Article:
Ideoform
Joined: 9/23/2007
Msg: 49
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Vegetarians - how do you feel about your SO cooking meat?
Posted: 9/7/2010 8:13:39 AM
Perhaps if vegetarians who are averse to the smell of meat were to eat small amounts of it from time to time, this would change their sensitivity to the smell of meat cooking, because their bodies would then recognize the smell as food.
 .dej
Joined: 11/6/2007
Msg: 50
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Vegetarians - how do you feel about your SO cooking meat?
Posted: 9/7/2010 12:45:31 PM
Shortcut: I wouldn't date a vegetarian.

Not only because of the compatibility issue, but I also just don't want to date someone who seems like something is wrong with their brain.
 soflnighteagle
Joined: 8/12/2009
Msg: 52
Vegetarians - how do you feel about your SO cooking meat?
Posted: 9/7/2010 4:52:24 PM
People are vegetarians for different reasons. I choose to be a vegetarian because I just don't much care for the taste of meat. I have no problem with others eating, but I have noticed that most people add a lot of seasonings on their meat, so I'm wondering if that's because they don't really like the taste of the meat either but have just learned to cover it up.
 DartmouthRunner
Joined: 3/5/2009
Msg: 53
Vegetarians - how do you feel about your SO cooking meat?
Posted: 9/7/2010 6:02:25 PM

I have noticed that most people add a lot of seasonings on their meat, so I'm wondering if that's because they don't really like the taste of the meat either but have just learned to cover it up.


I have noticed many vegetarians add seasonings and sauces to their meals as well. Does that meant they are covering up the taste? No, like anything people like a variety of flavors in their meals. I'll cook my steak with no seasoning/sauce sometimes and other times I'll add some steak spice...just depends on what I'm in the mood for.
 soflnighteagle
Joined: 8/12/2009
Msg: 55
Vegetarians - how do you feel about your SO cooking meat?
Posted: 9/8/2010 1:10:10 PM
I don't eat tofu, and yea I have to agree that if you are eating something that looks and tastes like meat, then just eat the meat. Also smoother something in ketchup, or barbecue sauce and tell me it brings out the flavor of the meat. Can anyone tell me what the meat tastes like at McDonald's?
 damassteel
Joined: 7/22/2009
Msg: 56
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Vegetarians - how do you feel about your SO cooking meat?
Posted: 9/8/2010 1:11:50 PM
I'm not in any way doctrinaire about not eating meat. You know, no moral disagreements with those who choose to eat it.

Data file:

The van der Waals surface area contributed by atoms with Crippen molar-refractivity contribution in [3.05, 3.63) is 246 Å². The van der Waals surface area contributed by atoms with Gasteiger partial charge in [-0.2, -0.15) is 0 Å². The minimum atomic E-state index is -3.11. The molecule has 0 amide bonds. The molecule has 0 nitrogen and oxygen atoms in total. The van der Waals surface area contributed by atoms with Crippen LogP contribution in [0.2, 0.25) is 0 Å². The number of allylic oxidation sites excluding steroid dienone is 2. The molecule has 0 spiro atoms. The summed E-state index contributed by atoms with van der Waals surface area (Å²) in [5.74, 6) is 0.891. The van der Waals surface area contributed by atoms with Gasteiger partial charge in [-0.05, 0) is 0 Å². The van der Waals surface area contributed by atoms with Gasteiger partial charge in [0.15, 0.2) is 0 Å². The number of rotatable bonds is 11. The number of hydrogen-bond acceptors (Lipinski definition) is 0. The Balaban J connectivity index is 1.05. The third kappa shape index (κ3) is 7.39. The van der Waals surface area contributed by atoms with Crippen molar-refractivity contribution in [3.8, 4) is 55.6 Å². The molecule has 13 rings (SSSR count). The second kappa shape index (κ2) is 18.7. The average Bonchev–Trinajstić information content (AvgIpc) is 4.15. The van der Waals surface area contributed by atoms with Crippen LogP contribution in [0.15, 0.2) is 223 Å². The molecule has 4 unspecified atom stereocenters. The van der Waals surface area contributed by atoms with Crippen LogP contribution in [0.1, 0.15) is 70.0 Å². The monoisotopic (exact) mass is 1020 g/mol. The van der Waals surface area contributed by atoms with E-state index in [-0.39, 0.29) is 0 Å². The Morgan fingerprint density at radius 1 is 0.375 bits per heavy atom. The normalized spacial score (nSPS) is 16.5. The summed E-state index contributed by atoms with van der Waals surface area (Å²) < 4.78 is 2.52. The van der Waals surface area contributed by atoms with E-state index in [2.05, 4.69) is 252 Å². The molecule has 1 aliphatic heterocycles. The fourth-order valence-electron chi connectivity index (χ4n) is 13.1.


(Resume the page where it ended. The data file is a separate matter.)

I don't eat it often myself. But, I have gone through an inventory of all of my serious relationships and I've discovered that ALL were vegetarians or close to it. What I can recall is this; I did not at all care for the smell of women (or Men for that matter)who ate a lot of meat. In fact I'm repulsed by it. All along without really thinking about it, I've been selecting for vegetarians, or very low meat consumers.
So for me, the relationship doesn't have much of a chance, none in fact, if she's a frequent meat-eater.
 moraima
Joined: 6/26/2005
Msg: 58
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Vegetarians - how do you feel about your SO cooking meat?
Posted: 9/9/2010 2:30:19 PM
"I see anything with blood or skin raw and it un nerves me.."

Vegetarians better not be surgeons/surgical staff.

When I first saw an operation, where the surgeon made a large incision, I was fascinated by the yellow layer of fat, never mind the blood and guts.

A vegetarian friend (who has thought the whole thing through, and educated herself on the subject .....nurse too) accompained me to a first world country. She was quite happy to eat the meat gifted to us. She commented after two weeks that she had no physcial problems from the diet change. Then again, she is capable of going with the flow of life.

No one is going to change anyone's mind OP, unless they are so in need of a relationship that they will do anything to have one.

The ones I feel sorry for are the vegetarians that know their dogs need meat, know the benefits of a raw diet for dogs, and perserve to give their dog what the dog needs. God help the dog who's owner tries to force it on to a vegetarian diet. God help the s/o who is forced to give up meal.

Each to their own.